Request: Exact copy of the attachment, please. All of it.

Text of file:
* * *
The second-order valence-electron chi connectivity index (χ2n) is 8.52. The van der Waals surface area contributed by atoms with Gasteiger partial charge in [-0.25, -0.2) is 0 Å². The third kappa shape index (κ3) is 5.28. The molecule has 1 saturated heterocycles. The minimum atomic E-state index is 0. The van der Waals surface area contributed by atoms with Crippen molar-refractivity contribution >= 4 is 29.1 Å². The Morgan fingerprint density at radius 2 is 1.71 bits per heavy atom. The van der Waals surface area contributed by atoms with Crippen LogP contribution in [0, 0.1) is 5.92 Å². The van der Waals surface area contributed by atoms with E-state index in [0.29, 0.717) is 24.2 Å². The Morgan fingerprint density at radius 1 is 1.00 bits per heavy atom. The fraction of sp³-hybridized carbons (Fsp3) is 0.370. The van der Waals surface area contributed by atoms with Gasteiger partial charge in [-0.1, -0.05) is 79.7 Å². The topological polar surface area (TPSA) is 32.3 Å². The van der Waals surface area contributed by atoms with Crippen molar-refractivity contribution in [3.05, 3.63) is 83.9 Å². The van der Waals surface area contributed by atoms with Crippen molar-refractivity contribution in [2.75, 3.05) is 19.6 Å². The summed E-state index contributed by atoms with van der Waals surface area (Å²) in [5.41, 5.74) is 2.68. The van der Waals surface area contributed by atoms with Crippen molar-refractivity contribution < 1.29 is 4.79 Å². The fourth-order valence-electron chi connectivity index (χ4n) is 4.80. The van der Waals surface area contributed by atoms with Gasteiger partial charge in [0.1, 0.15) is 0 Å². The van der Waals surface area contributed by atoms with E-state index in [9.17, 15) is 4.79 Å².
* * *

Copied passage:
The second-order valence-electron chi connectivity index (χ2n) is 8.52. The van der Waals surface area contributed by atoms with Gasteiger partial charge in [-0.25, -0.2) is 0 Å². The third kappa shape index (κ3) is 5.28. The molecule has 1 saturated heterocycles. The minimum atomic E-state index is 0. The van der Waals surface area contributed by atoms with Crippen molar-refractivity contribution >= 4 is 29.1 Å². The Morgan fingerprint density at radius 2 is 1.71 bits per heavy atom. The van der Waals surface area contributed by atoms with Crippen LogP contribution in [0, 0.1) is 5.92 Å². The van der Waals surface area contributed by atoms with E-state index in [0.29, 0.717) is 24.2 Å². The Morgan fingerprint density at radius 1 is 1.00 bits per heavy atom. The fraction of sp³-hybridized carbons (Fsp3) is 0.370. The van der Waals surface area contributed by atoms with Gasteiger partial charge in [-0.1, -0.05) is 79.7 Å². The topological polar surface area (TPSA) is 32.3 Å². The van der Waals surface area contributed by atoms with Crippen molar-refractivity contribution in [3.05, 3.63) is 83.9 Å². The van der Waals surface area contributed by atoms with Crippen molar-refractivity contribution in [2.75, 3.05) is 19.6 Å². The summed E-state index contributed by atoms with van der Waals surface area (Å²) in [5.41, 5.74) is 2.68. The van der Waals surface area contributed by atoms with Crippen molar-refractivity contribution < 1.29 is 4.79 Å². The fourth-order valence-electron chi connectivity index (χ4n) is 4.80. The van der Waals surface area contributed by atoms with Gasteiger partial charge in [0.1, 0.15) is 0 Å². The van der Waals surface area contributed by atoms with E-state index in [9.17, 15) is 4.79 Å².